It’s generally a bad sign when the seat belt warning light for the passenger seat comes on, but you are the only one in the car. You’ve got too much weight on that seat, and the car thinks it’s a person who needs to fasten their seat belt.
This has happened for me a few times lately. It’s when I have thrown my briefcase and stacks of work for the weekend or the evenings on the seat. Or I’m out of my office at hospital meetings for several days in a row and need various files with me. The passenger seat becomes my file cabinet until I’m back in my office.
If I’ve been out of town to visit family or on business, it gets even harder to manage the volume.
People say they don’t know how I do it — how I keep on top of everything. I respond, typically, “I don’t do it that well.” I’m my own worst critic. But I try my best.
So how do you survive and be your best at times like this?
Triage skills – Review your email inbox and make sure that the time sensitive ones are answered. Look for emails from your direct reports, boss, peers and customers to handle. Keep things moving and be responsive to requests.
Prioritization skills – We all make A and B lists. And even C lists, though we know we probably won’t get to those tasks. Be clear on your most important strategic priorities and get all the A tasks done in a timely manner.
Switching gears when needed – You have to adjust your schedule when a major operational issue comes up requiring your attention and deep involvement. Make sure the issue is addressed, and when things are back on track, get out of the details and let your staff handle it.
Selective reading – With the volume of reports and information that comes via email, you have to be deliberate and intentional about what you will actually have time to read in depth vs skim over or not read at all.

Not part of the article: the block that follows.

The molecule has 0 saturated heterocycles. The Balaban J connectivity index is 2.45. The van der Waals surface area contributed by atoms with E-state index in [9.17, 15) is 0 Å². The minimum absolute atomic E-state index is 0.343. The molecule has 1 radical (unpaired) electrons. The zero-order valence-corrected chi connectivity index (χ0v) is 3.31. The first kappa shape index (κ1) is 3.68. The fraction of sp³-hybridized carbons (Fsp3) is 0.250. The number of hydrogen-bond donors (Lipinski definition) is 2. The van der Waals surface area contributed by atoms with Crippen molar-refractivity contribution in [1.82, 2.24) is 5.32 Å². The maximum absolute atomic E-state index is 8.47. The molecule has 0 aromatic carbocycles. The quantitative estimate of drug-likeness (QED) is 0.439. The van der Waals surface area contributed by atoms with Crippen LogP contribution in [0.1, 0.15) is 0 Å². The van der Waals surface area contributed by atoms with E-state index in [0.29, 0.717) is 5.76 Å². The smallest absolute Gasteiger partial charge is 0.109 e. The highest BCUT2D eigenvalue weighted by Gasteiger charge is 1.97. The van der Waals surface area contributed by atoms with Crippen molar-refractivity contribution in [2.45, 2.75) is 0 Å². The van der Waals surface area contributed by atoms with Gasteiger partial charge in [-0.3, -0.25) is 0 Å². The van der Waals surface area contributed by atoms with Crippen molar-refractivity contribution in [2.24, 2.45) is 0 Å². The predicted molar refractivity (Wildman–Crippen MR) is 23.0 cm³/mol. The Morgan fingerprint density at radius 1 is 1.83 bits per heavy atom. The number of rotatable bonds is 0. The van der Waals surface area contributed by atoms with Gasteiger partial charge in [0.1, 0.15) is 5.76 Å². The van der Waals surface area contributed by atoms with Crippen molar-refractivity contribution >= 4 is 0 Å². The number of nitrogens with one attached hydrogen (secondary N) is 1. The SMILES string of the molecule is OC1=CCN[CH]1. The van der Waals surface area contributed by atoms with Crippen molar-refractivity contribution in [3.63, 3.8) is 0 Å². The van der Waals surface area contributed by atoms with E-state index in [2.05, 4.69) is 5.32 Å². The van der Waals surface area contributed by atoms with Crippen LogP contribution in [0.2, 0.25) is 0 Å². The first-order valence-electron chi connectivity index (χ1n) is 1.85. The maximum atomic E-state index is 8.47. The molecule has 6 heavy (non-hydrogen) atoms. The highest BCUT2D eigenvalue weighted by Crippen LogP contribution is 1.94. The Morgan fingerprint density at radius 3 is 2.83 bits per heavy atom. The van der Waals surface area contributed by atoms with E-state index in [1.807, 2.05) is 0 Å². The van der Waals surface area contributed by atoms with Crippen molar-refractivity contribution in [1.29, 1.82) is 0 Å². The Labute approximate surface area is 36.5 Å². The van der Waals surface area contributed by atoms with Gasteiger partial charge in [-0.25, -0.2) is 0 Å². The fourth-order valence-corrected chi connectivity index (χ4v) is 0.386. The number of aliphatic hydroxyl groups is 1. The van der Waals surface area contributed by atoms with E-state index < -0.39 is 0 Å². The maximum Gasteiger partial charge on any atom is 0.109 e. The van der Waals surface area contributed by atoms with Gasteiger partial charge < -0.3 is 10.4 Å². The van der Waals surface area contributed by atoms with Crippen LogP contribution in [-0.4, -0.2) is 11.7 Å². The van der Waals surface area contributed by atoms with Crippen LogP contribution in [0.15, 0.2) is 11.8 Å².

Preparation for meetings – We all want to make meetings as focused and efficient as possible. Make time to do the prep work and advance reading. And if you’re the meeting organizer, you owe it to others to get materials out in time for people to prepare.
Delegation – I have a leadership team I trust to represent me and to effectively handle the things that they own. No hand-holding at this level. They need to know when to escalate, and I have to be available when they do.
Support staff – Last but not least, excellent support staff is critical. They should be able to anticipate your needs, handle all the messy details, manage your calendar, and work alongside you as a trusted partner. They are critical to a leader’s success.
So next time you think you can’t manage it all, strap on your seat belt. Yes, you are in the fast lane, and you need to figure out how to make it work.
[This piece was originally published on Sue Schade’s blog, Health IT Connect. To view the original post, click here. Follow her on Twitter at @sgschade.]
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